- Oct 2019
Lawrence Krauss is a physicist (who was recently involved in a sex scandal, but I won't go into that).
However, I'm going to deconstruct some of Lawrence Krauss' assertions, and show why they are patent, contradictory nonsense. (Much like that of Richard Dawkins and other "New Atheists").
Here are some examples:
1. Epistemological contradictions:
Krauss asserts that "we don't really know" that the Big Bang theory is true, because scientists have hypothesized other theories; however at the same time he contradically asserts that "we know" that the theory of evolution is true because it is an established biological theory. Much as he asserts that "the universe came from nothing".
If he were consistent, he would therefore have to assert that "we don't know" that evolution is true, since it may become an outdated theory in the future, just as other scientific theories have - or that "we don't know" the universe came from nothing, because in the future we may learn it came from a creator or designer.
Krauss idiotically asserts that "the universe has no design or intent, and that we are a bit of pollution".
If nature has no "design", then there is no "design or intent" for people to pursue science at all - but science Krauss believes that science is inherently something we "should" do, this means that the universe does have an "intent", or that the universe's "intent is to learn it has no intent" (which is an oxymoron).
(This also reveals why most popular assertions about evolution are nonsensical, because in order for it to be "evolution" to begin with, there has to be something which "evolution is", as well as something which "evolution is not" - or else calling it "evolution" to begin with makes no sense).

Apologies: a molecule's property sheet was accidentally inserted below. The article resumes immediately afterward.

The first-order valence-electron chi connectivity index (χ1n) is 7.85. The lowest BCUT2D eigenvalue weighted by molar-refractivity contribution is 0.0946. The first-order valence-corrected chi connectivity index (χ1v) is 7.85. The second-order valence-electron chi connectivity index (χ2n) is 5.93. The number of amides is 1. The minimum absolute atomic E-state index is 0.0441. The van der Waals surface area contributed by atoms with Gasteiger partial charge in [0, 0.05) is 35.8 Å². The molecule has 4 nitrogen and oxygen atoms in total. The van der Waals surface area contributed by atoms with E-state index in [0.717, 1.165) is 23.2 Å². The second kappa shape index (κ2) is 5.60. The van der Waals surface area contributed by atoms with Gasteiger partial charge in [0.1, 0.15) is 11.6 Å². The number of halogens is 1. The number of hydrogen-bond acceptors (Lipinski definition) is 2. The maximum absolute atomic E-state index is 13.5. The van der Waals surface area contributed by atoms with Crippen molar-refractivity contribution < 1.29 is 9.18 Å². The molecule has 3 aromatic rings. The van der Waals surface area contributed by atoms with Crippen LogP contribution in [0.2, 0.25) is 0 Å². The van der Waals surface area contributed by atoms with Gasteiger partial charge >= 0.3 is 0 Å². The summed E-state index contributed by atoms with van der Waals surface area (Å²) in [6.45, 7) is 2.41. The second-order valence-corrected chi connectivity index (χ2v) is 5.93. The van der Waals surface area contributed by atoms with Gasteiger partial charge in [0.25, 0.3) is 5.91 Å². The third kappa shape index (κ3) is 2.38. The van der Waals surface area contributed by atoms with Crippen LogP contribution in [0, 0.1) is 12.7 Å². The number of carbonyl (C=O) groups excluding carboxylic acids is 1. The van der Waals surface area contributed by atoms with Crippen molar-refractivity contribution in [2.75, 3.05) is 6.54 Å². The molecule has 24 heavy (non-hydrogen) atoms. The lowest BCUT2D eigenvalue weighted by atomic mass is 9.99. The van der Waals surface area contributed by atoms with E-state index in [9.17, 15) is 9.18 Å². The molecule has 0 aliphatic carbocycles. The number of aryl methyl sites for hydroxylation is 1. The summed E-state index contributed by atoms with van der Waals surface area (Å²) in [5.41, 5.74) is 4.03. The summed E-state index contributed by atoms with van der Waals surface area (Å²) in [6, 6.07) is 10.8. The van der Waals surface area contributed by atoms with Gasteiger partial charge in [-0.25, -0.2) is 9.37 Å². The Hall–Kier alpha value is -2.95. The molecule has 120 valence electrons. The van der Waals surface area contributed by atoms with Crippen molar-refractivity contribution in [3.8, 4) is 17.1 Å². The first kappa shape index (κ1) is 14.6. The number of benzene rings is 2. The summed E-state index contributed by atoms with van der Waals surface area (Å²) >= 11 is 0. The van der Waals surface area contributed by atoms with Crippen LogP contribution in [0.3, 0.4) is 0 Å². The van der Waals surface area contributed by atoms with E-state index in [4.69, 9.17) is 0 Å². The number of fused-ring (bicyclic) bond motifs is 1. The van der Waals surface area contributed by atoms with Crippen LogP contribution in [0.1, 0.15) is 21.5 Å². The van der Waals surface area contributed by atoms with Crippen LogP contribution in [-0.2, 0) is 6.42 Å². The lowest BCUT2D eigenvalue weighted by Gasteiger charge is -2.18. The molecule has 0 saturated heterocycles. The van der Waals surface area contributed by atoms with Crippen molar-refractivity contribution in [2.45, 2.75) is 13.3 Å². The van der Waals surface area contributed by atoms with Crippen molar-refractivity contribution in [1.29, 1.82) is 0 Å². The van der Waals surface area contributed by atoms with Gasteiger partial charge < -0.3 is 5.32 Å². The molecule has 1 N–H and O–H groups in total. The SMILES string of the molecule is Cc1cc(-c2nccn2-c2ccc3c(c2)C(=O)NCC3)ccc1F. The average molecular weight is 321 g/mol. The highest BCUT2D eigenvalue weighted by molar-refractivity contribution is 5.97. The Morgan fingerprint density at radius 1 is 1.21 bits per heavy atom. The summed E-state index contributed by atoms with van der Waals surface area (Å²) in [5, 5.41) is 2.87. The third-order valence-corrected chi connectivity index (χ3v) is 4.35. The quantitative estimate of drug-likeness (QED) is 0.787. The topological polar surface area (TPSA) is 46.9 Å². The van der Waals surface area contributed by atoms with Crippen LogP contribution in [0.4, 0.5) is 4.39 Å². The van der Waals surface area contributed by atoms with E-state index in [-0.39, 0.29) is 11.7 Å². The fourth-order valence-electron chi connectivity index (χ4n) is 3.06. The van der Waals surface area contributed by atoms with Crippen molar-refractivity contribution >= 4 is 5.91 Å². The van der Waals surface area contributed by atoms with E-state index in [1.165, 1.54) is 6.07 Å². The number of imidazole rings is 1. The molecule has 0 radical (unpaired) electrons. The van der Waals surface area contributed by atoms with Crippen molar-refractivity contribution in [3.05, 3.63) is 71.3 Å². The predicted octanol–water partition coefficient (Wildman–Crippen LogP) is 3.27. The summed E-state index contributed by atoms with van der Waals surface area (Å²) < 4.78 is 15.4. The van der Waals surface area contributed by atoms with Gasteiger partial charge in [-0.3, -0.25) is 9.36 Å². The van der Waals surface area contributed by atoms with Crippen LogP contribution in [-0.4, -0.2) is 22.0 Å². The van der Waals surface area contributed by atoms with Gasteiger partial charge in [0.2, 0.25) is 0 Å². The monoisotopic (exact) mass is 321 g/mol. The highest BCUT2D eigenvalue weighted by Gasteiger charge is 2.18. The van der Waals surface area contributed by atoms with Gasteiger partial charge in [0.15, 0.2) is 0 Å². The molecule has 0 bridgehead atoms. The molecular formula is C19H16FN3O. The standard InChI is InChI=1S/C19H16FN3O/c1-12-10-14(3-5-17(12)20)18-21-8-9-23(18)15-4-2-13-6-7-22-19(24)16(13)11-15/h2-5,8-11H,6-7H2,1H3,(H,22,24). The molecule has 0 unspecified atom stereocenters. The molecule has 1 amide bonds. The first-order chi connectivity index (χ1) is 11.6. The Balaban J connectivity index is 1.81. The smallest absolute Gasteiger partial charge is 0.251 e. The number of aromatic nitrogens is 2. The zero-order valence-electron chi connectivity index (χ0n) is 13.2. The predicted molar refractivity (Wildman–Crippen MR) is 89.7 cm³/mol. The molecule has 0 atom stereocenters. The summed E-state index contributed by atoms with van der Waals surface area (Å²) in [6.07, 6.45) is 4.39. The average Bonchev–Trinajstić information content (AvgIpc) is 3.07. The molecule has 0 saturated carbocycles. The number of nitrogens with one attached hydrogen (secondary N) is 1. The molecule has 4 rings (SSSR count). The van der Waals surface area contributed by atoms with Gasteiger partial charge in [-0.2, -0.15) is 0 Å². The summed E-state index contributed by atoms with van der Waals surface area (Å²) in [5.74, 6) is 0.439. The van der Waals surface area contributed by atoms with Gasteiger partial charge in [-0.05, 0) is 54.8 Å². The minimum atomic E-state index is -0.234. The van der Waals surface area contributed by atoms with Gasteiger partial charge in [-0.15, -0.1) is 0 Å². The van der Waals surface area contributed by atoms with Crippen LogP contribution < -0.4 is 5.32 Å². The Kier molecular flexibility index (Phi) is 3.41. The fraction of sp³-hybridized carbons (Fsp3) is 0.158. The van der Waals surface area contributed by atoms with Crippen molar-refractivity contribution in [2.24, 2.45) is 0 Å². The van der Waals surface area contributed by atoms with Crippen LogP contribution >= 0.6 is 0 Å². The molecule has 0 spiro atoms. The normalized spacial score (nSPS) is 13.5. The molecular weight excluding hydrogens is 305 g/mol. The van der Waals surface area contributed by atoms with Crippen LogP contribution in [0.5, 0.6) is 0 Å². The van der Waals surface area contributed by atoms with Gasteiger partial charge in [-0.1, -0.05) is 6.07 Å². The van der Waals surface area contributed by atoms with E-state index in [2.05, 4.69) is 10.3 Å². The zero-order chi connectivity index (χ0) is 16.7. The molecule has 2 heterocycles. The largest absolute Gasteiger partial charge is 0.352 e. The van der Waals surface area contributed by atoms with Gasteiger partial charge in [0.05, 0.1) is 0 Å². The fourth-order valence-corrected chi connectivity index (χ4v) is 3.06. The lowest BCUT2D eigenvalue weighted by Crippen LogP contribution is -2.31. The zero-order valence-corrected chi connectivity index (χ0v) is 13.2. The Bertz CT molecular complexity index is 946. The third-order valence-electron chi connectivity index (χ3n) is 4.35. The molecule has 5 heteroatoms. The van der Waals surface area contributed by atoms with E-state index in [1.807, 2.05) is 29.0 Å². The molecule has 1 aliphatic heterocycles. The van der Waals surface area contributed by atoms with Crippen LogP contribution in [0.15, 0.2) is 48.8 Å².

Not to mention, Krauss shows ignorance over what "pollution" is in his childish metaphor - pollution is an unintended byproduct of something else (such as how a bus driver may intend to drive from point A to point B, and create exhaust in the process). So this would mean that the universe has an intent, but that humans were "not the intent", rather an unintended by product of whatever the actual intent was... yeah...
Krauss asserts that women, such as those who live in a Muslim country should have rights. (This is of course a faith-based or philosophical belief, not something empirical testable via the scientific method, showing that Krauss really only has a problem with "certain" faith-based or philosophical beliefs, but not his own).
Likewise, if humans are merely "pollution", then there is no reason why women (or anyone) should have any rights at all, so if he believes the should, he debunks his own former assertion and actually does believe that "humans are special" in some way or another.
4. Idiocy about Chaos theory.
Krauss states that he likes to believe we evolved from a "chaotic world", but shows how ignorant and contradictory he is, not even understanding what "chaos" is within the context of science.
In science and math, "Chaos theory" is "the branch of mathematics that deals with complex systems whose behavior is highly sensitive to slight changes in conditions, so that small alterations can give rise to strikingly great consequences" - and has nothing to do with evolution.
This is where the notion that "a butterfly flapping its wings in China could cause a hurricane in the Midwest" comes from - however if the initial conditions can be measured, then the results are predictable.
So not only is his statement unscientific (completely contradicting Newtonian physics, which concludes that the physical unversed is governed by predictable laws, not "random and chaotic") - but it actually has more in common with "Chaos" from Greek and Roman mythology than it does with Chaos theory in actual science and mathematics.
(In ancient Greek and Roman mythology, it was believed that everything originated from a primordial void known as "Chaos", which interestingly has parallels with the Big Bang theory - and that everything in the universe was random and dictated by the "whims of the Gods" - rather than a universe governed by predictable laws as Newton discovered).
In conclusion, Lawrence Krauss is dishonest or foolish, or maybe a bit of both.